Plot Genres

In my last two posts I covered a variety of alternative plots that deviate from traditional arch plot. In this post I want to address what is known as a plot genre.

You’ve probably stumbled across craft books that told you there are x-number of plot types and the story you are writing probably falls into one of these catagories.  For example Blake Snyder’s Save the Cat offers the following list:

  1. save-the-catMonster in the House
  2. Golden Fleece
  3. Out of the Bottle
  4. Dude with a Problem
  5. Rites of Passage
  6. Buddy Love
  7. Whydunit
  8. The Fool Triumphant
  9. Institutionalized
  10. Superhero

Or maybe you’ve stumbled across Ronald Tobias’ 20 Master Plots and How to Build Them, which offers these as plot variations:

  1. 20 Master PlotsComing of Age Plot
  2. Atonement Plot
  3. Love Plot
  4. Forbidden Love Plot
  5. Revenge Plot
  6. Mystery Plot
  7. Adventure Plot
  8. Rescue Plot
  9. Escape Plot
  10. Temptation Plot
  11. You get the picture…

So, why aren’t these alternative plots? Why didn’t I include them in my alternative plot list?

Great question.

This is the difference between what I call a plot type and a plot genre. The list above is a category: romance, mystery, superhero, buddy flick, etc. They all come with conventions and audience expectations. And yes, they sometime even come with what one might call “obligatory scenes” (i.e. a scene you would expect from that genre of story). In my book, however, these are all still variations of the hero’s journey/goal-oriented plot. They don’t push the envelope of plot in a new way. Instead they use the conventions of arch plot to tell this variation of the goal-oriented story. Instead of a quest, it’s the goal to “get the girl” or “seek revenge” or “solve the mystery.” The reason we often hear that there is only “one type of story” is because we often lump everything (including all these genre variations) under the umbrella of a goal-oriented story.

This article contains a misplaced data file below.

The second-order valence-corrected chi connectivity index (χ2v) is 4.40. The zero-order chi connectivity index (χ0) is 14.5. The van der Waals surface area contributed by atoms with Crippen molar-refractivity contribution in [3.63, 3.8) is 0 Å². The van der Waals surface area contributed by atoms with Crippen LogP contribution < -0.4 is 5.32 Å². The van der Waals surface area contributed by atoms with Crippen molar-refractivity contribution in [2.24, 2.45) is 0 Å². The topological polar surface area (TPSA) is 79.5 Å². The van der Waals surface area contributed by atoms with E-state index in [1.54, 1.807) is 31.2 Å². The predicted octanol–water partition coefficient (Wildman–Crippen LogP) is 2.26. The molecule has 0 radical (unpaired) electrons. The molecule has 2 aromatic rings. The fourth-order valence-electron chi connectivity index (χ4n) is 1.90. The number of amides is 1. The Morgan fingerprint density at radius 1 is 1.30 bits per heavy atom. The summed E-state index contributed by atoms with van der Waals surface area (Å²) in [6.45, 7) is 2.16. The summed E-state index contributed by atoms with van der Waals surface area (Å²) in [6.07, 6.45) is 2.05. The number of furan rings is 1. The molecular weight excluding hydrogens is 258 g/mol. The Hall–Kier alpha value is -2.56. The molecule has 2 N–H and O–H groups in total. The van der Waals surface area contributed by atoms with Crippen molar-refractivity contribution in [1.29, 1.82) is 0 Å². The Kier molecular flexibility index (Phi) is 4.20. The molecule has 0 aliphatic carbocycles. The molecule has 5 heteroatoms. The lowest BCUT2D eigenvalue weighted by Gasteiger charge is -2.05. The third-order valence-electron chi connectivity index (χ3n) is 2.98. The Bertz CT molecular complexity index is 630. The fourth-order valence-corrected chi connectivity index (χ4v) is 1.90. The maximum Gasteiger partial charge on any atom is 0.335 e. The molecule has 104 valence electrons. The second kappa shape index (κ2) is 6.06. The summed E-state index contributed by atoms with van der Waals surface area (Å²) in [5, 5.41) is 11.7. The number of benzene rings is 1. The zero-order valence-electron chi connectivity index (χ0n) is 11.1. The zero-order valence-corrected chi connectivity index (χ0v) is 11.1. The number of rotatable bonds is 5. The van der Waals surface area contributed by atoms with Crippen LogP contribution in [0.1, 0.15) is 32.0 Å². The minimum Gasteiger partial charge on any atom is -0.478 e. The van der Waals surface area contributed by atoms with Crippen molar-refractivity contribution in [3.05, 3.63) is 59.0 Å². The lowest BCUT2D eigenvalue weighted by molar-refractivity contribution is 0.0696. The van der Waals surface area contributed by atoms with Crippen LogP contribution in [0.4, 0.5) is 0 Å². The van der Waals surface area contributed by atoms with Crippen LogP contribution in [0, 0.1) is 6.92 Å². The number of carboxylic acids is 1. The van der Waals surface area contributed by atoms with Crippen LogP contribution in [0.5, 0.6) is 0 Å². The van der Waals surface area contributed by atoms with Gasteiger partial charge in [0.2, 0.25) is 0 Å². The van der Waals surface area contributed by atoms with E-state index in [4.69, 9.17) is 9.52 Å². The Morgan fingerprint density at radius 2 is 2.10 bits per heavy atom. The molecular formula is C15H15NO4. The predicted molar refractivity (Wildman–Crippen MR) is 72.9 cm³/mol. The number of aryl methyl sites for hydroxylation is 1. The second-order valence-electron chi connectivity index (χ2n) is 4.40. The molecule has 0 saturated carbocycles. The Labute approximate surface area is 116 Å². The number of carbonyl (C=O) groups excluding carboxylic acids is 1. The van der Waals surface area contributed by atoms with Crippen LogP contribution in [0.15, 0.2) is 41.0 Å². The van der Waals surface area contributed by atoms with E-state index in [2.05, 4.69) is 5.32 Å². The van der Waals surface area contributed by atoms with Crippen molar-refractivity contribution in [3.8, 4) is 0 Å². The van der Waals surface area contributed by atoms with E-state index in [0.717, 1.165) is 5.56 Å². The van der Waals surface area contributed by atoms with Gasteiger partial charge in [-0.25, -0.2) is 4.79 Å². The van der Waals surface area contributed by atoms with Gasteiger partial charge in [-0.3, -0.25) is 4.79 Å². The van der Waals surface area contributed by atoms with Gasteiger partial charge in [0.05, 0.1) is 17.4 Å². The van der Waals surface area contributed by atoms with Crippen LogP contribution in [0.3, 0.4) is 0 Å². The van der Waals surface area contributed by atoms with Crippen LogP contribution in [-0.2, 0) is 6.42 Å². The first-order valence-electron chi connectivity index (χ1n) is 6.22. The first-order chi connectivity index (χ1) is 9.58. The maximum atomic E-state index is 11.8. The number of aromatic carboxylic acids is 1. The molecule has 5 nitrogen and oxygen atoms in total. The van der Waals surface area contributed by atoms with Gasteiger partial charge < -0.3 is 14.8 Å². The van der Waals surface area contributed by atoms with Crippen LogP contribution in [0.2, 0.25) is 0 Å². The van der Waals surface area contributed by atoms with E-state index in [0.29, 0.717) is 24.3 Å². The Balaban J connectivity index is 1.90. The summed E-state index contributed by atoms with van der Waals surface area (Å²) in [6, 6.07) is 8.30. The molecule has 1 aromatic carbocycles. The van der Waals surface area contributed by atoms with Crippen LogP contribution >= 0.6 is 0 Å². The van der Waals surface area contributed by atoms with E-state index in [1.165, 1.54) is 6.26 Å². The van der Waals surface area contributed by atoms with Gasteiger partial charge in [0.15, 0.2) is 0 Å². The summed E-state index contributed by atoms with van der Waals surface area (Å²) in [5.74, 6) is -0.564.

Of course you can take any one of these genres and decide to use an alternative plot! Of course you can! And I’d love to see you do that.

But let’s not get confused. A plot-type is defined by the type of action and it’s cause-and-effect relationships. Whereas a plot-genre is defined by the category of the story-type and the expectations and conventions of that category.

genre